Facility Showcase, April 2010
As an internationally acclaimed producer and distributor of noncommercial news, talk and entertainment programming, NPR reaches a combined audience of 26.4 million listeners weekly. Member organizations operate 784 stations, and 117 public radio stations present NPR programming. In an effort to increase operating efficiencies while containing costs, NPR is in the midst of a dramatic multi-phase facility enhancement that places virtual console and audio networking technology at the forefront of the veritable radio station's operations. Designed to facilitate a high level of self operation for reporters and on-air talent, NPR deployed technology from Rastatt, Germany-based Lawo, with all sales and technical support coordinated through the company's North American offices in Toronto.
NPR's Interview Room features a Lawo Crystal core and dual touch-screen monitors for the user interface.
To a large extent, the upgrade revolved around Lawo's Crystal console and core, a Nova 17 router core, a Nova 73 HD router with VSM software, and VisTool software. By taking advantage of VisTool's programming and configuration capabilities (the software provides support for touch-screen displays, thereby enabling users to circumvent the complexity of learning signal flow on more conventional audio mixing consoles), NPR and Lawo were able to create an environment where users are largely self-sufficient in conducting interviews and producing content. The various interview and reporting facilities now revolve around touch-screen displays or small LCD switch panels with a minimum number of controls to simplify common tasks such as source selection, signal routing, level control and related functions. This virtual console technology -- in conjunction with Lawo's Nova 17 and Nova73 HD audio networking systems -- is dramatically affecting NPR's day-to-day activities.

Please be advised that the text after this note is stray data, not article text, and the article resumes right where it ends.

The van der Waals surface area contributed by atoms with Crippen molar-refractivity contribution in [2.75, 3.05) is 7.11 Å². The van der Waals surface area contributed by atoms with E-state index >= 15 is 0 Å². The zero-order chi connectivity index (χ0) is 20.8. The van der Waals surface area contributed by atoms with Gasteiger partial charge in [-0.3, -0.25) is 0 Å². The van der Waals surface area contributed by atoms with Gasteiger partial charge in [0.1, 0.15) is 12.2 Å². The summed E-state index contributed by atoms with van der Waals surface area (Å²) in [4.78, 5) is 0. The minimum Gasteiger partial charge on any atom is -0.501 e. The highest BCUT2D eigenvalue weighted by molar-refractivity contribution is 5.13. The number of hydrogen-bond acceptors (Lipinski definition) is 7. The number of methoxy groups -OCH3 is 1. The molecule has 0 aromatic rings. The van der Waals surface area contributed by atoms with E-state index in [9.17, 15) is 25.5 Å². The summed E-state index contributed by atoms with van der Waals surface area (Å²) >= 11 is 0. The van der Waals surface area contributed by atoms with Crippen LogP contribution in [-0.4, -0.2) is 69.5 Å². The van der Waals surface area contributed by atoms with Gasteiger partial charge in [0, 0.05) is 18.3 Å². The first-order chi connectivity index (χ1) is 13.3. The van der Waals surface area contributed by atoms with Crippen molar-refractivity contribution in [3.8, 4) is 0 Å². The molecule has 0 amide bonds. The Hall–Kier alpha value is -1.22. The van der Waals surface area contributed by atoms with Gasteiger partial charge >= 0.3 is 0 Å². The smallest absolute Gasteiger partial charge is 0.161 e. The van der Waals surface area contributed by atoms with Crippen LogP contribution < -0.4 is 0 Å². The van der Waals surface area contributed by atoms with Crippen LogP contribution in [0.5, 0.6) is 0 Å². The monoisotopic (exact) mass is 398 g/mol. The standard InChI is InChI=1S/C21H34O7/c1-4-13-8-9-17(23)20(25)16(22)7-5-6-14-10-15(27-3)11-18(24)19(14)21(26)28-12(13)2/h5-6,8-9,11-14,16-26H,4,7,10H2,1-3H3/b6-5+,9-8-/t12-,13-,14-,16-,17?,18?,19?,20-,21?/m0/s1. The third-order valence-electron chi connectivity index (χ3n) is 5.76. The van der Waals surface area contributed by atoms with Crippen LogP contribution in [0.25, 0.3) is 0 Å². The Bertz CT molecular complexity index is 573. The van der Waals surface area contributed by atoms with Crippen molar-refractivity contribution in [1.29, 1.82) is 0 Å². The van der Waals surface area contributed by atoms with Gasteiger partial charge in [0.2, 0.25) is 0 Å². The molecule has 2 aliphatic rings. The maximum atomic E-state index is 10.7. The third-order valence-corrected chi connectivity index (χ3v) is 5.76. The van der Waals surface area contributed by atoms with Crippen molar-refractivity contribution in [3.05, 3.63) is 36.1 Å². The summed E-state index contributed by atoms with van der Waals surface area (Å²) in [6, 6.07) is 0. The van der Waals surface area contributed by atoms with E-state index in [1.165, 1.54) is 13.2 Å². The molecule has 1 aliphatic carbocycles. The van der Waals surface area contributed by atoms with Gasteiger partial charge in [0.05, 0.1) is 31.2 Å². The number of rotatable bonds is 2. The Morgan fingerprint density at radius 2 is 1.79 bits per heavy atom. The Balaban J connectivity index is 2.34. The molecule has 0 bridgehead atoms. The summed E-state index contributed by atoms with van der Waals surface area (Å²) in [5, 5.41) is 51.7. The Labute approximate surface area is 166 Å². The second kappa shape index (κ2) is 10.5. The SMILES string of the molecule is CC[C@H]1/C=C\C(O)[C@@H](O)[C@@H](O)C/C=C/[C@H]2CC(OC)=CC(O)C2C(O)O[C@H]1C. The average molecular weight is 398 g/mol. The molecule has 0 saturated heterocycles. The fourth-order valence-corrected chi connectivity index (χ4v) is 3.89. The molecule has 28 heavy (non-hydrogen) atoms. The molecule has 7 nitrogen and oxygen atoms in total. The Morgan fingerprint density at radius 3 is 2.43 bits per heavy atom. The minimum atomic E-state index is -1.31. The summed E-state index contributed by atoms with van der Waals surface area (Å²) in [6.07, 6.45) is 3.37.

Bud Aiello, NPR's director of engineering technology, is responsible for the design, development and implementation of the new systems. After an extensive review of NPR's previous production model, Aiello and his team designed an environment that makes use of virtual console technology. An interview room, a tracking room, six “phoner” booths and a remote San Francisco booth are all integrated with two administrative stations -- MCR (the master control room) and OPS (the news operations desk). Presently, the only rooms slated to have tactile, hardware-based faders are the newscast booths and production suites 3 and 4.
Bud Aiello, NPR director of engineering technology, finishing a system change.
"Our first installed system is called the Interview Room" Aiello explains. "Though not an on-air facility, this room utilizes a Lawo Crystal core and dual touch-screen monitors for the user interface. There are no physical push buttons. Here, a show host or a reporter touches the on-screen icons for his and a subject's microphones, or selects a phone interview. He or she also has the resources of the master control routing switcher and can communicate with anyone in any of NPR's remote locations around the world via IP, ISDN, satellite or other means of remote access."